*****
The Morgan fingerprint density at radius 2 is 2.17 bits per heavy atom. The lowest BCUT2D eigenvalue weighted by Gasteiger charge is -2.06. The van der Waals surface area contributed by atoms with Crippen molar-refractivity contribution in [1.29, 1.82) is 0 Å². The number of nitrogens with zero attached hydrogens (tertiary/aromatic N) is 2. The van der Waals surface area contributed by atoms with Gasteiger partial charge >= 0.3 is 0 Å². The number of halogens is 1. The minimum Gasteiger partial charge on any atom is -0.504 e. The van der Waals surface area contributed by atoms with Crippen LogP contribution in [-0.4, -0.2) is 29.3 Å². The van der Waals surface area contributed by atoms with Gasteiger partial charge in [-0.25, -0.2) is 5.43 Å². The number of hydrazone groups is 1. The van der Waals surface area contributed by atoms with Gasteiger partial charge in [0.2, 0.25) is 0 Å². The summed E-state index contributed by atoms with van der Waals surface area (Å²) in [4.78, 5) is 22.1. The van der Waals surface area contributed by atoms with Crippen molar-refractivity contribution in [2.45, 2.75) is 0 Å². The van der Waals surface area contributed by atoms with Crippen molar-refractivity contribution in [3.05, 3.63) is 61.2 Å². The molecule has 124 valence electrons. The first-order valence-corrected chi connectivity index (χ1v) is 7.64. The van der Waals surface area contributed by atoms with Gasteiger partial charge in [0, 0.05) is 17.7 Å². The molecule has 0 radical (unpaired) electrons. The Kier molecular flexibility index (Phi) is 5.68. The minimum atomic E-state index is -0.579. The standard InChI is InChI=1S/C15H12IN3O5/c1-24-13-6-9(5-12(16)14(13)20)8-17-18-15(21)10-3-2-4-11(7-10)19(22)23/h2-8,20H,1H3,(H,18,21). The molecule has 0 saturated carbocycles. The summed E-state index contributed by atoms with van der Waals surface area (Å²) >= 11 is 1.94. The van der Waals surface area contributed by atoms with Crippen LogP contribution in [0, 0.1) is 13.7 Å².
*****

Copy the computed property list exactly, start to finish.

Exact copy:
The Morgan fingerprint density at radius 2 is 2.17 bits per heavy atom. The lowest BCUT2D eigenvalue weighted by Gasteiger charge is -2.06. The van der Waals surface area contributed by atoms with Crippen molar-refractivity contribution in [1.29, 1.82) is 0 Å². The number of nitrogens with zero attached hydrogens (tertiary/aromatic N) is 2. The van der Waals surface area contributed by atoms with Gasteiger partial charge >= 0.3 is 0 Å². The number of halogens is 1. The minimum Gasteiger partial charge on any atom is -0.504 e. The van der Waals surface area contributed by atoms with Crippen LogP contribution in [-0.4, -0.2) is 29.3 Å². The van der Waals surface area contributed by atoms with Gasteiger partial charge in [-0.25, -0.2) is 5.43 Å². The number of hydrazone groups is 1. The van der Waals surface area contributed by atoms with Gasteiger partial charge in [0.2, 0.25) is 0 Å². The summed E-state index contributed by atoms with van der Waals surface area (Å²) in [4.78, 5) is 22.1. The van der Waals surface area contributed by atoms with Crippen molar-refractivity contribution in [2.45, 2.75) is 0 Å². The van der Waals surface area contributed by atoms with Crippen molar-refractivity contribution in [3.05, 3.63) is 61.2 Å². The molecule has 124 valence electrons. The first-order valence-corrected chi connectivity index (χ1v) is 7.64. The van der Waals surface area contributed by atoms with Gasteiger partial charge in [0, 0.05) is 17.7 Å². The molecule has 0 radical (unpaired) electrons. The Kier molecular flexibility index (Phi) is 5.68. The minimum atomic E-state index is -0.579. The standard InChI is InChI=1S/C15H12IN3O5/c1-24-13-6-9(5-12(16)14(13)20)8-17-18-15(21)10-3-2-4-11(7-10)19(22)23/h2-8,20H,1H3,(H,18,21). The molecule has 0 saturated carbocycles. The summed E-state index contributed by atoms with van der Waals surface area (Å²) >= 11 is 1.94. The van der Waals surface area contributed by atoms with Crippen LogP contribution in [0, 0.1) is 13.7 Å².